At the age of 8 I could tell a diplodocus from a brontosaurus (more gracile, longer tail), an allosaurus from a tyrannosaurus (the teeth are the giveaway), and a stegosaurus from a triceratops (oh, come on.) And of course I still can. Anything laid down that early sticks.
The first book I owned was Robinson Crusoe (a gift from my only - and thankfully distant - aunt). I never read it. Its bulk was too daunting, its print too small. The next dozen books I owned, numbers 2 to 13 of my life, were about dinosaurs. I didn't read them either. I engulfed them. I absorbed them. I took them into my flesh. Even death will not part us. We'll go down together, the dinosaurs and I.
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By the age of 10 the dinosaur craze was over. The flush of love, the irresistible tide, had surged and subsided, as love does. But it had left, as it sometimes does, both knowledge and affection.
Quite why I fell for dinosaurs at that age I don't know, though it is common among boys. I liked the big ones best, the giant herbivores with thigh bones the size of cars, tails the length of a cricket pitch, bodies that needed to stand in water so as not to collapse under their own weight. And among the carnivores I liked the big boss predators, the ones that were not themselves predated, that had teeth the size of my leg and that knew no foes except hunger, time, and of course, as it happened, meteors.
For 65 million years ago, as everyone knows, a meteor smacked into Mexico and darkened the skies for however many years it took to kill all the dinosaurs. And when the skies finally cleared it was to reveal a world of nicer smaller warmer creatures, prime among which were the cuddly little mammals with big brown eyes and the pretty little birds that sang like choirboys and meant no harm to anyone. It was as if the nasty dinosaurs had never been. Such was the history of the world as we inherited it.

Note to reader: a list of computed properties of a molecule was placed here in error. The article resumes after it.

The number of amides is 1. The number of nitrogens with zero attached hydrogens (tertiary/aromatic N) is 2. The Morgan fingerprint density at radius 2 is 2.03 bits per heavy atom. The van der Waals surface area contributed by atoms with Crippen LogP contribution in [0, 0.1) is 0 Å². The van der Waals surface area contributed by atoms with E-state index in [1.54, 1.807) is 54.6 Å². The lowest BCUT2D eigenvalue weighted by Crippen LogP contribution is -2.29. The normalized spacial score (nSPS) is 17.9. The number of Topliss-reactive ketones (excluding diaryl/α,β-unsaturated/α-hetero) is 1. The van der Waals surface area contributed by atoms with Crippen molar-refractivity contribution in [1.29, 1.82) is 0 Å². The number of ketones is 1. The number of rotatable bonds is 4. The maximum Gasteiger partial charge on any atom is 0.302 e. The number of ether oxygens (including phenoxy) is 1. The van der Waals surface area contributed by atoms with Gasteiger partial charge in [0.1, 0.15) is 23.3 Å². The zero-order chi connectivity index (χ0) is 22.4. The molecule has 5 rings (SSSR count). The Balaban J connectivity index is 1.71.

And pfui and nuts to it. The story is too neat, too simple. Consider a dinosaur's ribcage and your own. They differ only in scale and detail. Fundamentally they're the same design. There can be no doubt that they came from the same assembly line. Life didn't stop with the dinosaurs and then restart. The show went on.
And the most obvious evidence of continuity, it seems to me, is not the dinosaurish crocodiles or the nightmare lizards of Komodo, but the birds. I first noticed this when I kept chooks. I remember burying a chick that had died within a few days of hatching and noting as I laid out the corpse that its outline was precisely the outline of the dinosaur. The bipedal stance, the tilt of the body, the feeble forelimbs, the meaty thighs, the folded back legs. And most obviously of all those clawed and scaly feet. In those feet lay the truth of a bird. There was its real self. Fluff, feathers, wings, these were mere accoutrements. At the heart of every bird there's a lizard. And at the heart of every lizard there's a dinosaur.
And once you start looking at birds in this light then the distinctions between animal kingdoms grow fuzzy.
Consider the shag. I drove the dog to a lake this warm afternoon and we watched a shag take off. It ran across the water, smacking it wings on the surface till it rose, battling to get aloft. This was primitive flying, early days stuff, pterodactylian, archaeopteryxesque. The shag flew directly over my head, rowing hard across the bluest sky, a bravely airborne lizard.
Other shags sat on the lake's surface like little longboats, their heads their prows, perched between air and water, for all the world amphibian. Then with slithery ease they'd dive below. Dive is the wrong verb. They slipped below, they went between elements without splash or fuss, and became what? Surely not birds. Their underwater progress was marked by the faintest bulge on the surface. They moved fast enough to catch fish.
And one stood on the bank in the signature pose of shags, wings outstretched to the sun, the feathers rendered translucent by the light, like a bat's wings, and the bones were Christ's arms. The bird's head was turned to one side, its beak in profile like a hieroglyph.
Here in this bird was all of animalkind, knowing no division, all driven only to survive, shaped by the same forces that shaped you and me and the dog and the dinosaurs. As perhaps I sensed, as I knew in my bones perhaps, aged 8.